WARNING.— The person in whose name this vehicle is displayed may or may not be the current owner of the vehicle. Readers are warned, therefore, that this entry is not proof of ownership.
- Registration Mark
- 7105 ZC
- (a) Type:
- Type 1
- (b) Year:
- (c) Colour:
- Metallic Maroon (Originally Sumatra Green)
- (d) Paint code:
- Unknown (Originally L61B)
- (e) Engine CCs:
- (a) Country of origin:
- (b) County first reg'd:
- (c) Current or last known location:
1200 Beetle Deluxe
When this Beetle was snapped at the Kilcommon Festival in County Tipperary, it was a world apart from how it looked when it rolled off the MDL assembly line on the Naas Road in Dublin as a freshly built Beetle back in February 1972.
The 1200 Beetle Deluxe was painted in Sumatra Green (L61B), it had all of its chrome and wore stock rims with hubcaps while the freshly fitted Triplex Shamrock logo glass was gleaming. It was checked by the quality control team and once passed it was then sent to Modern Motors in Crumlin, Dublin. Shortly after arriving at Modern Motors, this Beetle was sold to its first owner who was based in Dublin, hence the ZC registration.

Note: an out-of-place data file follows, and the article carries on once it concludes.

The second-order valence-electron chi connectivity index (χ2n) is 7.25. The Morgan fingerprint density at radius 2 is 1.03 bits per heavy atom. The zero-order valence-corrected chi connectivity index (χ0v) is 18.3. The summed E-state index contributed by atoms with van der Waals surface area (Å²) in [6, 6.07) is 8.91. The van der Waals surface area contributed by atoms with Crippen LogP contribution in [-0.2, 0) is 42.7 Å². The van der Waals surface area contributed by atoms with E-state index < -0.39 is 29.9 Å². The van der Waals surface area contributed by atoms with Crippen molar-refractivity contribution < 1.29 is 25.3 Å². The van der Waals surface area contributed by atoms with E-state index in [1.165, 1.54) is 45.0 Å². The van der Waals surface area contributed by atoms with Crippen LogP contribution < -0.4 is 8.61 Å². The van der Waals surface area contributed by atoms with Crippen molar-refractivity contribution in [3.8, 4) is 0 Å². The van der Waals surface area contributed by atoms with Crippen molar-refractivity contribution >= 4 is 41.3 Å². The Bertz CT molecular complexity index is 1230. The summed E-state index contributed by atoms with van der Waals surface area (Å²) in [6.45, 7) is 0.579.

By the time Kilcommon rolled around over 20 years later in 1993, 7105 ZC had undergone a very cool refresh and looked pretty cool sitting in the Tipperary hills. Gone was the chrome side trim while the headlight rings and indicator covers were now colour coded. A new top tint windscreen, tinted one piece windows and tinted glass all round really added to the look but the most striking change was of course the colour. Gone was the original Sumatra Green and in its place was a fresh coat of metallic maroon. The stock wheels and hubcaps were ditched in favour of a set of 8 spoke rims. The interior had been upholstered and new Cal Look window rubbers were also fitted.
This was a high end restoration with subtle but effective modifications. Even today, this Beetle would look striking in its look and judging by the number of trophies on the back shelf, many other people also felt the same too. We wonder did it survive to this day?